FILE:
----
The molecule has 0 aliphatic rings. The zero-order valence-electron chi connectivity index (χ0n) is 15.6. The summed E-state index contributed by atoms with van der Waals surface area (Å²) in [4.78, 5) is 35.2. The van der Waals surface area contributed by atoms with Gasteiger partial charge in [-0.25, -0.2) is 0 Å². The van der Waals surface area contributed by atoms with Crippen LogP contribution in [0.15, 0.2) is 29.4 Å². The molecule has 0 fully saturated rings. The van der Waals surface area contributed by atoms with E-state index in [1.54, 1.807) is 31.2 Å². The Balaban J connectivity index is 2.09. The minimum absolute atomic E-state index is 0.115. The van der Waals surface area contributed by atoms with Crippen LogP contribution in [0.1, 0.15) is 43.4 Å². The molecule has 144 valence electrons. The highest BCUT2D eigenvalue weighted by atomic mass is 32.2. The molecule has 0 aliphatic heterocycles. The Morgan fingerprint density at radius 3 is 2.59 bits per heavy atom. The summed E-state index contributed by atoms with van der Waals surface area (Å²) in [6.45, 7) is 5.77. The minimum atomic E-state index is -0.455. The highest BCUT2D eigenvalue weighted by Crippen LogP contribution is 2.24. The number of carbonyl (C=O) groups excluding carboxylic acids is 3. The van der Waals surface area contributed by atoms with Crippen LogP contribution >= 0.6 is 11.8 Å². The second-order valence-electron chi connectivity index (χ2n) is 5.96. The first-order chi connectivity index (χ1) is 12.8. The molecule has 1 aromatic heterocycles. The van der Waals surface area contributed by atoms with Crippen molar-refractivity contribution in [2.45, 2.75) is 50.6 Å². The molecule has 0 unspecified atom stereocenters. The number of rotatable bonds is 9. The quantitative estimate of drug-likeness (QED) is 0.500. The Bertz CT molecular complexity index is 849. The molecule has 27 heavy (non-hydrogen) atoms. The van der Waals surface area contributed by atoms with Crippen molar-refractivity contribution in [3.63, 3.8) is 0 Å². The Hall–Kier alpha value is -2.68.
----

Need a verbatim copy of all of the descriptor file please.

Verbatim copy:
The molecule has 0 aliphatic rings. The zero-order valence-electron chi connectivity index (χ0n) is 15.6. The summed E-state index contributed by atoms with van der Waals surface area (Å²) in [4.78, 5) is 35.2. The van der Waals surface area contributed by atoms with Gasteiger partial charge in [-0.25, -0.2) is 0 Å². The van der Waals surface area contributed by atoms with Crippen LogP contribution in [0.15, 0.2) is 29.4 Å². The molecule has 0 fully saturated rings. The van der Waals surface area contributed by atoms with E-state index in [1.54, 1.807) is 31.2 Å². The Balaban J connectivity index is 2.09. The minimum absolute atomic E-state index is 0.115. The van der Waals surface area contributed by atoms with Crippen LogP contribution in [0.1, 0.15) is 43.4 Å². The molecule has 144 valence electrons. The highest BCUT2D eigenvalue weighted by atomic mass is 32.2. The molecule has 0 aliphatic heterocycles. The Morgan fingerprint density at radius 3 is 2.59 bits per heavy atom. The summed E-state index contributed by atoms with van der Waals surface area (Å²) in [6.45, 7) is 5.77. The minimum atomic E-state index is -0.455. The highest BCUT2D eigenvalue weighted by Crippen LogP contribution is 2.24. The number of carbonyl (C=O) groups excluding carboxylic acids is 3. The van der Waals surface area contributed by atoms with Crippen LogP contribution >= 0.6 is 11.8 Å². The second-order valence-electron chi connectivity index (χ2n) is 5.96. The first-order chi connectivity index (χ1) is 12.8. The molecule has 1 aromatic heterocycles. The van der Waals surface area contributed by atoms with Crippen molar-refractivity contribution in [2.45, 2.75) is 50.6 Å². The molecule has 0 unspecified atom stereocenters. The number of rotatable bonds is 9. The quantitative estimate of drug-likeness (QED) is 0.500. The Bertz CT molecular complexity index is 849. The molecule has 27 heavy (non-hydrogen) atoms. The van der Waals surface area contributed by atoms with Crippen molar-refractivity contribution in [3.63, 3.8) is 0 Å². The Hall–Kier alpha value is -2.68.